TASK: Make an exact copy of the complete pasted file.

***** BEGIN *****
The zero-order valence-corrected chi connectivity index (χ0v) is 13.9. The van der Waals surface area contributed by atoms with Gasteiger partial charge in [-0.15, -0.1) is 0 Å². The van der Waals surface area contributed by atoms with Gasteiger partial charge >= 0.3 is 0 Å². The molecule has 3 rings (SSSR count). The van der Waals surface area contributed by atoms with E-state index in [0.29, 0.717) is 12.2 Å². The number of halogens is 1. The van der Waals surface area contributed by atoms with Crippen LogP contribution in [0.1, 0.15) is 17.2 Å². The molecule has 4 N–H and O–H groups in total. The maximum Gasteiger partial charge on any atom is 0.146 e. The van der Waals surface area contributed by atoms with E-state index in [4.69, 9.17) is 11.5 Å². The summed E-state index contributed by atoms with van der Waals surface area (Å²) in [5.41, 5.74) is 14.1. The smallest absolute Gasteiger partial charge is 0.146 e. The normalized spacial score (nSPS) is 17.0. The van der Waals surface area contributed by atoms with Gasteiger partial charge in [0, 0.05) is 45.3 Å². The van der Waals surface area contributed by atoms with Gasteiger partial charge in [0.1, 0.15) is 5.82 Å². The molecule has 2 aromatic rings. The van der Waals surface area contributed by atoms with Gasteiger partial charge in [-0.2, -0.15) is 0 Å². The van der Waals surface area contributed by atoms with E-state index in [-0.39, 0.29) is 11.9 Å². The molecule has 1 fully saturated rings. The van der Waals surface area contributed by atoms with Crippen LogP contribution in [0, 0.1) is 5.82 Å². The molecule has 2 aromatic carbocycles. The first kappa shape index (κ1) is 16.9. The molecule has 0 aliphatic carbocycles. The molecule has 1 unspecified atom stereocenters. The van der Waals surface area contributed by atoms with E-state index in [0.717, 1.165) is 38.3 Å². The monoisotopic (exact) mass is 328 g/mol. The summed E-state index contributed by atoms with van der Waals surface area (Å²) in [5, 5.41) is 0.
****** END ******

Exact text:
The zero-order valence-corrected chi connectivity index (χ0v) is 13.9. The van der Waals surface area contributed by atoms with Gasteiger partial charge in [-0.15, -0.1) is 0 Å². The van der Waals surface area contributed by atoms with Gasteiger partial charge >= 0.3 is 0 Å². The molecule has 3 rings (SSSR count). The van der Waals surface area contributed by atoms with E-state index in [0.29, 0.717) is 12.2 Å². The number of halogens is 1. The van der Waals surface area contributed by atoms with Crippen LogP contribution in [0.1, 0.15) is 17.2 Å². The molecule has 4 N–H and O–H groups in total. The maximum Gasteiger partial charge on any atom is 0.146 e. The van der Waals surface area contributed by atoms with E-state index in [4.69, 9.17) is 11.5 Å². The summed E-state index contributed by atoms with van der Waals surface area (Å²) in [5.41, 5.74) is 14.1. The smallest absolute Gasteiger partial charge is 0.146 e. The normalized spacial score (nSPS) is 17.0. The van der Waals surface area contributed by atoms with Gasteiger partial charge in [0, 0.05) is 45.3 Å². The van der Waals surface area contributed by atoms with Gasteiger partial charge in [0.1, 0.15) is 5.82 Å². The molecule has 2 aromatic rings. The van der Waals surface area contributed by atoms with Gasteiger partial charge in [-0.2, -0.15) is 0 Å². The van der Waals surface area contributed by atoms with E-state index in [-0.39, 0.29) is 11.9 Å². The molecule has 1 fully saturated rings. The van der Waals surface area contributed by atoms with Crippen LogP contribution in [0, 0.1) is 5.82 Å². The molecule has 2 aromatic carbocycles. The first kappa shape index (κ1) is 16.9. The molecule has 0 aliphatic carbocycles. The molecule has 1 unspecified atom stereocenters. The van der Waals surface area contributed by atoms with E-state index in [0.717, 1.165) is 38.3 Å². The monoisotopic (exact) mass is 328 g/mol. The summed E-state index contributed by atoms with van der Waals surface area (Å²) in [5, 5.41) is 0.